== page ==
Apparatus 10 also includes a skin-blemish-simulating or injury-simulating patch 26 (FIG. 4) having an upper surface 28 upon which a simulated skin blemish or injury 30 is provided. Upper surface 28 is covered by a first adhesive film 32 which, in turn, is covered by a readily-removable protective film .34. Patch 26 also includes a lower surface 36 (FIG. 5) provided with a second adhesive film 38 for adhering patch 26 to figure toy 12 after a readily-removable protective film 39 is removed, as shown at 26 in FIG. 1 for leg 22 wherein patch 26 simulates an injury thereto. Protective film 34 may then be removed and a simulated bandage 40 (FIGS. 2 and 3) may be placed on leg 22 over patch 26 in contact therewith.
Simulated bandage 40 includes a body portion 42 having a lower surface 44 (FIGS. 3 and 5) and an upper surface 46 (FIG. 1). Lower surface 44 is provided with an adhesive film 48 which may be covered by a readilyremovable protective film 50 having overlapping portions 52, 54. When simulated bandage 40 is placed on figure toy 12 with adhesive film 48 in contact with figure toy 12 and patch 26, the first adhesive film 32 on patch 26 will adhere to the adhesive film 48 with more tenacity than the second adhesive film 38 on patch 26 adheres to figure toy 12 so that patch 26 will adhere to bandage 40, as shown in FIG. 5, when bandage 40 is removed from figure toy 12. This simulates healing of the simulated skin blemish or injury by bandage 40.
As will be apparent to those skilled in the art, a number of different materials may be used for the patch 26 and the bandage 40. For example, the body portion of patch 26 may be made from a suitable vinyl material having the same basic color as figure toy 12 with the simulated injury being printed thereon in a contrasting color. The body portion 42 of bandage 40 may also be made from a suitable vinyl material and the adhesive films 32', 38 and 48 may comprise any suitable pressure sensitive adhesive including water-based, highmolecular-weight, pressure-sensitive acrylic latexes wherein rewetting causes a complete loss of tack, which is regained completely after drying so that patch 26 and bandage 40 may be washed when they lose their tackiness due to dirt accumulation. Protective coverings 34 and 50 may be made from wax paper or other material having a low coefficient of friction.
According to the method of the present invention, an injury to a figure toy and the subsequent healing thereof may be simulated by applying an adhesive coated, injury-simulating patch to a figure toy, applying an adhesive-coated simulated bandage to the figure toy over the injury-simulating patch and in contact therewith in such a manner that the patch will adhere to the adhesive coating on the simulated bandage and removing the simulated bandage with the injury-simulating patch adhered thereto, thereby simulating healing of the simulated injury by the simulated bandage.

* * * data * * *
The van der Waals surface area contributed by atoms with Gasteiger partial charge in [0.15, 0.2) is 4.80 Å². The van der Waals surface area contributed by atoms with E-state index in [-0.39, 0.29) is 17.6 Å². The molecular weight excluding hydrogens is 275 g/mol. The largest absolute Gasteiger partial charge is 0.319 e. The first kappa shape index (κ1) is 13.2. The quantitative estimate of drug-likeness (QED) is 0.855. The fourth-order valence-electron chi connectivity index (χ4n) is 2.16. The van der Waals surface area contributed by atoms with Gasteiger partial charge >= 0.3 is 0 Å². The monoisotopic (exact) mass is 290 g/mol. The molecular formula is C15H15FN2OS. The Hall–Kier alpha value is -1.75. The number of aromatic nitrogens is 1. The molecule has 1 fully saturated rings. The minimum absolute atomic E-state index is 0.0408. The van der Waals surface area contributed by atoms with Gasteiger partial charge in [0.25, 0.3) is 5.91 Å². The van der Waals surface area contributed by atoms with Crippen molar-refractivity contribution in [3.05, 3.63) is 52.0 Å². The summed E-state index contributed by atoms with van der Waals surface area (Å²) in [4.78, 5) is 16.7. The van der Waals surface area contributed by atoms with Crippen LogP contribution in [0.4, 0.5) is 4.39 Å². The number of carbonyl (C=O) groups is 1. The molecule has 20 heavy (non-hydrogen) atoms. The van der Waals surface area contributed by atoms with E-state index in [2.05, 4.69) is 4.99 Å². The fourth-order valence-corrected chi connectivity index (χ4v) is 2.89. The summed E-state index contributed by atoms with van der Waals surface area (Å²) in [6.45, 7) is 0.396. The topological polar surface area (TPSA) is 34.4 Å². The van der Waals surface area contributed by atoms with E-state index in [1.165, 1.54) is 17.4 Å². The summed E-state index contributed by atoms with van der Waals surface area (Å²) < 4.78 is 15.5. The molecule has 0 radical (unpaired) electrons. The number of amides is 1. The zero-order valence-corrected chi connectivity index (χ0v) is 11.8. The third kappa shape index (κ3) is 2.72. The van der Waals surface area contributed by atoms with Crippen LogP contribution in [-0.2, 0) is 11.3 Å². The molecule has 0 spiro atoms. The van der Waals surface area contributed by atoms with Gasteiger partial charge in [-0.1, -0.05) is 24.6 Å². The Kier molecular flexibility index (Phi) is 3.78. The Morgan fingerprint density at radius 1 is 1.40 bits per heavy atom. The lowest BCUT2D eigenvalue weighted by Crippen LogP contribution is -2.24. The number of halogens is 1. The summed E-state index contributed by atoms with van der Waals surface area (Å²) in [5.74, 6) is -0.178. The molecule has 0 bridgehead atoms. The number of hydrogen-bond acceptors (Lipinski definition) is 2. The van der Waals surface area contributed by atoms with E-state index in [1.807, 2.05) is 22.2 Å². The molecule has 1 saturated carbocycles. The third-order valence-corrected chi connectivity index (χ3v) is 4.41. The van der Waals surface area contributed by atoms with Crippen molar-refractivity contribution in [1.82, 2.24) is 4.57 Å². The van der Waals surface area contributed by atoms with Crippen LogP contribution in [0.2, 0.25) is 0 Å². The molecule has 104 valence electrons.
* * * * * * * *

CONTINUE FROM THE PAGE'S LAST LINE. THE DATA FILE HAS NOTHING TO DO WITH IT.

While the particular apparatus and method herein shown and described in detail are fully capable of attaining the objects and providing the advantages hereinbefore stated, it is to be understood that they are merely illustrative of the presently preferred embodiments of the invention and that no limitations are intended to the details of construction or design herein shown other than as defined in the appended claims, which form a part of this disclosure. Wherever the term means is employed in these claims, this term is to be interpreted as defining the corresponding structure illustrated and described in the specification or the equivalent of the same.
What is claimed is:
l. A method of simulating an injury on a figure toy and the subsequent healing of the injury comprising the steps of:
adhering an adhesive-coated, injury-simulating patch to said figure toy;
adhering an adhesive-coated simulated bandage to said figure toy and to and over said injurysimulating patch with greater adhesive force than that with which said patch is adhered to said figure toy; and thereafter removing said simulated bandage from said figure toy, said injury-simulating patch adhering to said figure toy less tenaciously than to said simulated bandage, whereby said injury-simulating patch will adhere to said simulated bandage and will be removed from said figure toy when said simulated bandage is removed.
2. In combination with a figure toy, an injurysimulating apparatus comprising:
an adhesive-coated, injury-simulating patch releasably adhered to said figure toy; and
an adhesive-coated simulated bandage releasably adhered to said figure toy over and in contact with said patch, said patch adhering to the adhesive coating on said simulated bandage with greater adhesive force than that with which it adheres to said figure toy.